But today you have the capacity to biologically thrive equally as well without needing to eat chick en meat, so "lovely beings" are being slaughtered for no more than a few moments of sensory pleasure. A terrible price for such a lowly payoff.

No, I do not thrive on a meatless diet. I do not want to go into the particulars of my digestion and body, but it certainly isn't the diet for me.

In general my opinion is meatless diets are possible, but not as healthy as omnivore ones. Thus the complexity of the matter, whose answer is not that simple. That said, I honestly do not think this is the place for such a debate.

> In general my opinion is meatless diets are possible, but not as healthy as omnivore ones.

Indeed, that is an opinion. However, the science is clear that meatless diets are more sustainable and healthier for humans.

The science is anything but clear. And science is never final, especially dietary science, rife with subpar studies and economic lobbying.

One thing is certain: there is more money on the meatless bandwagon than outside of it.

Please let's agree to disagree, as I said this is not the place for such an argument and these days it's become like discussing our favourite football teams. I don't care for it.

> Chicken have been seen as food for the majority of our existence on this planet

This may not be correct: https://www.theguardian.com/science/2022/jun/06/chickens-wer...

Seeing that colorful jungle fowl reminds me of a conversation I had with my friend about pigeons and doves.

We consider doves to be an "elegant" bird, all white, used in religious imagery and magicians' tricks, and so on, while we consider pigeons to be a "dirty" bird, mostly known for scavenging food in cities, even though they're basically the same type of bird. People chase them around for fun.

But if someone had only ever seen white doves and suddenly saw a much more colorful version of the bird that we call pigeons, they'd probably consider it to be the more fanciful, impressive-looking bird.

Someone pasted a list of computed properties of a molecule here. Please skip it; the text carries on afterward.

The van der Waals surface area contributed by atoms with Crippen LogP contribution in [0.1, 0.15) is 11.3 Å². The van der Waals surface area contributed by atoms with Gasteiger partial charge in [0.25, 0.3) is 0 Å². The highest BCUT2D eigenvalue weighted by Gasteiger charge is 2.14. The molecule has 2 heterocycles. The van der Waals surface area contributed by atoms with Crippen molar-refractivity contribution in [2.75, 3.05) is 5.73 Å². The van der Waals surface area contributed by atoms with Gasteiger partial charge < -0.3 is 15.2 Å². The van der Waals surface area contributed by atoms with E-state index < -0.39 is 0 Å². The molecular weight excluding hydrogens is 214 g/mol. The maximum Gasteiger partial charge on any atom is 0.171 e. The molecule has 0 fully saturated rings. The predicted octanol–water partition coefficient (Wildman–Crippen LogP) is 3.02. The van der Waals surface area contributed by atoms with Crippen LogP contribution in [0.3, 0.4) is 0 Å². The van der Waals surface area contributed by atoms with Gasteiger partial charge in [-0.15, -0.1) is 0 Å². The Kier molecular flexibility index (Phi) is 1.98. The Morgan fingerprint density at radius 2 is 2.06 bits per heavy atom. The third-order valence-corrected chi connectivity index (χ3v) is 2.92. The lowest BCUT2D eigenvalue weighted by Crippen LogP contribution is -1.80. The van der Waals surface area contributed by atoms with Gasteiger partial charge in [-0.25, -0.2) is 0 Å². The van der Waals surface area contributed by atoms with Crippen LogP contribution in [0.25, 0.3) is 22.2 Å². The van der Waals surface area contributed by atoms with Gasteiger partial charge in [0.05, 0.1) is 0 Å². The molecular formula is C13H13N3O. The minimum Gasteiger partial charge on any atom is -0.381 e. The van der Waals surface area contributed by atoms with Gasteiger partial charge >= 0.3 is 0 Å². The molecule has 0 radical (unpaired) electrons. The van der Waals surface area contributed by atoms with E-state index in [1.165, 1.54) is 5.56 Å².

There is no contradiction here.

Just because something is a lovely animal doesn't mean I won't put a round through it's heart and butcher it's corpse to sustain my life. Elk are beautiful animals, but I have no problem killing one and eating it. We are the greatest predator Nature has ever evolved and I can accept that. More's the pity others can't.

> Just because something is a lovely animal doesn't mean I won't put a round through it's heart and butcher it's corpse to sustain my life.

Do you actually do this, or are you just virtue signaling? You never buy factory-farmed animal products from the store?

> Elk are beautiful animals, but I have no problem killing one and eating it

But it's not necessary for survival, so why would you?

> We are the greatest predator Nature has ever evolved and I can accept that. More's the pity others can't.

Interesting thought. I wonder how great of predator you are faced with a lion, or even that elk, but disarmed of technology.

> Do you actually do this, or are you just virtue signaling? You never buy factory-farmed animal products from the store?

I grew up in a town in Mississippi of about 2000 people. Everyone hunts. My grandfather's best friend was a butcher with his own shop. Everyone around us had cows because most of the people around us were farmers. I now live in Fort Worth, or as it's affectionately known to its residents - Cowtown. I don't have to buy meat from the grocer because there's ranchers all around me. I can - and do - get sides of beef regularly.

I go hunting in Alaska with friends about twice a year, depending on what's happening with work and our schedules. One elk has a tremendous amount of meat.

> But it's not necessary for survival, so why would you?

So you don't eat anything? How are you still alive? I'm pretty sure eating is necessary for survival.

> Interesting thought. I wonder how great of predator you are faced with a lion, or even that elk, but disarmed of technology.